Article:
But Madbouli's always had a wide selection of books, and always promised to get you the one you wanted if it wasn't available at the moment. (I recently asked an Egyptian friend to look for some books in Beirut for me and she came back laughing, saying the Lebanese clerks had told her "You have to look for this at Madbouli's, in Cairo, in Midan Opera"--wrong address, but close.)
Hagg Madbouli has a quite striking story of personal success: he started out as a child selling newspapers on the street, and ended up running one of Cairo's main book stores, and eventually, publishing houses. We did a profile of him [PDF 6.8MB] years ago at the now-defunct Cairo magazine, and there have been articles the Hebdo and the Daily News recently. Despite the anecdotes about him providing intellectuals with censured or hard-to-find books under Nasser and Sadat, I have to say that I have a less idealistic view of the Hagg than most of this eulogizers--he usually struck me as a grouch and, as far as literature was concerned, a philistine. I suspect he saw book-selling merely as a profession and that his choice of books to sell and publish were dictated by a cunning reading of the market more than by any literary principles of his own. And the outpour of articles about him just goes to show, in a way, how small the cultural and publishing scene in Cairo remains.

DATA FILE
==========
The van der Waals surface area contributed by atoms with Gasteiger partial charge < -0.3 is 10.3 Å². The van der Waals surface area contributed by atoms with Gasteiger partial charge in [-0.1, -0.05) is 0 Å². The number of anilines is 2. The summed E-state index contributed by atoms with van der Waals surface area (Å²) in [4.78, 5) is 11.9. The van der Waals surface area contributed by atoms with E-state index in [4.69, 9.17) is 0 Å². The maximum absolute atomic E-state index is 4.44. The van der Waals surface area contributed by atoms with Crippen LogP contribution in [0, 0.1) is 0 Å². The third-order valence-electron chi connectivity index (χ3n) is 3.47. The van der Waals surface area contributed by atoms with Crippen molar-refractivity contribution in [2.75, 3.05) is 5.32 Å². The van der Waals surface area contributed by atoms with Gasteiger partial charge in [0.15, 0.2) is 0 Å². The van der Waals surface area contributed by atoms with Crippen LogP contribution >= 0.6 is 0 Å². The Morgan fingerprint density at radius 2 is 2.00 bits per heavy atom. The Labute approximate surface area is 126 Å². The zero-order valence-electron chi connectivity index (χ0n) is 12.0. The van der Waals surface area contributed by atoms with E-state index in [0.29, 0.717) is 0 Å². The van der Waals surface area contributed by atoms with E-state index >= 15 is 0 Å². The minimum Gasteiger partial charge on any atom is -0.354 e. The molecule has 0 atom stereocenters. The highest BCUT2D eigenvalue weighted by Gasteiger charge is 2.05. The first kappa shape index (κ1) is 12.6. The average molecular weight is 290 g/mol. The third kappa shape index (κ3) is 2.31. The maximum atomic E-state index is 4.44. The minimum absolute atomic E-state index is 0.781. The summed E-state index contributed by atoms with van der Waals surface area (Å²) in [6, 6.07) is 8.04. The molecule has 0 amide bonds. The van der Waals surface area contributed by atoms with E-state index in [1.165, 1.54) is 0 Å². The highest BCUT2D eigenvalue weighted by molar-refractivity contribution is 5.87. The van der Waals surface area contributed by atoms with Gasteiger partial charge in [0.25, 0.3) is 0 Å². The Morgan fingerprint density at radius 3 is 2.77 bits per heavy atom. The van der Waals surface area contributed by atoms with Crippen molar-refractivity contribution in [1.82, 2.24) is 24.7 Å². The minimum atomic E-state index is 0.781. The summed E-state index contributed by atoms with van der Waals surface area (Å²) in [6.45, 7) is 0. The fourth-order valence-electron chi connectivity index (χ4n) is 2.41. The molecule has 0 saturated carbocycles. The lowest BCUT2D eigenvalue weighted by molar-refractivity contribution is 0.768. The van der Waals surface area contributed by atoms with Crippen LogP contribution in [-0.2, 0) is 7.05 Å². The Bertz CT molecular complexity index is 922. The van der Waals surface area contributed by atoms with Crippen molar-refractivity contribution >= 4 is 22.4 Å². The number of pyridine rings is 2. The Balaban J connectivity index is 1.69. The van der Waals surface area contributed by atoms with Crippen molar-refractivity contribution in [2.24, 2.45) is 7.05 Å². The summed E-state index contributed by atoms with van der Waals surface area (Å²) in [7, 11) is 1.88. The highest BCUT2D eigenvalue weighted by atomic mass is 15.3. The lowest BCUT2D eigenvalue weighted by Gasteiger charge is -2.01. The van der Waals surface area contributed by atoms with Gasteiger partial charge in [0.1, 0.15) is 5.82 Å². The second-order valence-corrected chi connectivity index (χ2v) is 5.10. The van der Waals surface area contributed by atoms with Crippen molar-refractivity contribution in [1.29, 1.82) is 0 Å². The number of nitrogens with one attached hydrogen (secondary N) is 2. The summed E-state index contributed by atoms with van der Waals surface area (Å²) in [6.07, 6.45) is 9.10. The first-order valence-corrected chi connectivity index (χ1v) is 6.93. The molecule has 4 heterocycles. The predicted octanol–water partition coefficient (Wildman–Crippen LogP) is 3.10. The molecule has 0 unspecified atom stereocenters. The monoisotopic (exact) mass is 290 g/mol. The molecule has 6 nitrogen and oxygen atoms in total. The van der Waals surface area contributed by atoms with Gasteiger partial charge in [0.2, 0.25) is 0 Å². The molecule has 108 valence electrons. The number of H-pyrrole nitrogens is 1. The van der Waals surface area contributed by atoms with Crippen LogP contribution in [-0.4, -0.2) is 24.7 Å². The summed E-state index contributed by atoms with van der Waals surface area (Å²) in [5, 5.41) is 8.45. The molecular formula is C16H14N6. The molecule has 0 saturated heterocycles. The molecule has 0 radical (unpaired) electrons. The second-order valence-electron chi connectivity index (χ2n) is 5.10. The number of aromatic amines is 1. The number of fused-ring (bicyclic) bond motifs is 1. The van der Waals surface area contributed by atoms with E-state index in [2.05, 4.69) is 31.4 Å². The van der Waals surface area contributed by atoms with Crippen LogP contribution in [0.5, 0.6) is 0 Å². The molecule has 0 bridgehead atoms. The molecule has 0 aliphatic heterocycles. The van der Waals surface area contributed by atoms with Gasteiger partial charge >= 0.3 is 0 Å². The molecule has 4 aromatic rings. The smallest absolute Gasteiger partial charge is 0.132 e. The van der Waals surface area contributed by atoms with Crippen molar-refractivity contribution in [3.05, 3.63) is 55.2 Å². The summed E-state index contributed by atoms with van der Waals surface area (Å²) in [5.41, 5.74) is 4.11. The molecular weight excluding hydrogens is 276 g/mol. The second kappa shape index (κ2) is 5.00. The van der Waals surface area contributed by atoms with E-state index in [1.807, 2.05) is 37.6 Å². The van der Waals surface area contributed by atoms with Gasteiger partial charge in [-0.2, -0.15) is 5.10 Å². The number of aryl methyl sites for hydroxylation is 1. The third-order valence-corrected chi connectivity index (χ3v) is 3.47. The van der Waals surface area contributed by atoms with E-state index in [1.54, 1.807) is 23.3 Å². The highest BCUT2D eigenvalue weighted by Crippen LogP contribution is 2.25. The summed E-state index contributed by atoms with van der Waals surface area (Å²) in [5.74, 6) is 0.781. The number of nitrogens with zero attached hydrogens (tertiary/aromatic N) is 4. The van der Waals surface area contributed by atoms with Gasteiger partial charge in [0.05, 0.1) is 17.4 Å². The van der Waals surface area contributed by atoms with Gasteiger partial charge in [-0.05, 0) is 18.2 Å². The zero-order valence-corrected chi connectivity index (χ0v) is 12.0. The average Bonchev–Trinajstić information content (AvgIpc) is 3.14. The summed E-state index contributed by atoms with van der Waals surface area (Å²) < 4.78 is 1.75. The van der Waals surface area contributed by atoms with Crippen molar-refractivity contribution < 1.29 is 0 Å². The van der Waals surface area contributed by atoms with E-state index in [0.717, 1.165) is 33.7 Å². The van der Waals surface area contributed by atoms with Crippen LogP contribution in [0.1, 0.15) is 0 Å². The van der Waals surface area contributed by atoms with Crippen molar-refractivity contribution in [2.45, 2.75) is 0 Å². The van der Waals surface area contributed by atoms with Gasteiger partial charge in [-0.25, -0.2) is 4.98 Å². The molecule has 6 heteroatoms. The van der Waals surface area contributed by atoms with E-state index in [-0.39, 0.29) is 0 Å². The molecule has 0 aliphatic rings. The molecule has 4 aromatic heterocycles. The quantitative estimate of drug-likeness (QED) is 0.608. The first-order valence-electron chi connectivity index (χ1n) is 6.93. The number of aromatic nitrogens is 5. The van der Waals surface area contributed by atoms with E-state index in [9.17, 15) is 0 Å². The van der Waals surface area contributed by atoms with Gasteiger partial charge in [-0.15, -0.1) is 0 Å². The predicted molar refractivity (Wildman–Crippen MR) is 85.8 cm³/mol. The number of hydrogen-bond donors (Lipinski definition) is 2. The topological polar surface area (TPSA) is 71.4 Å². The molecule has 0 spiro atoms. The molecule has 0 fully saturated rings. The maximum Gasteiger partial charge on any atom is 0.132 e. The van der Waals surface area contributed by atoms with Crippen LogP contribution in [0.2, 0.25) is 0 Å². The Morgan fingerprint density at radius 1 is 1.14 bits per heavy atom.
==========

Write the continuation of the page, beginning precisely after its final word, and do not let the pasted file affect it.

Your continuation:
Still, we need successful and entrepreneurial publishers, and the Hagg will be fondly remembered as a Cairo institution.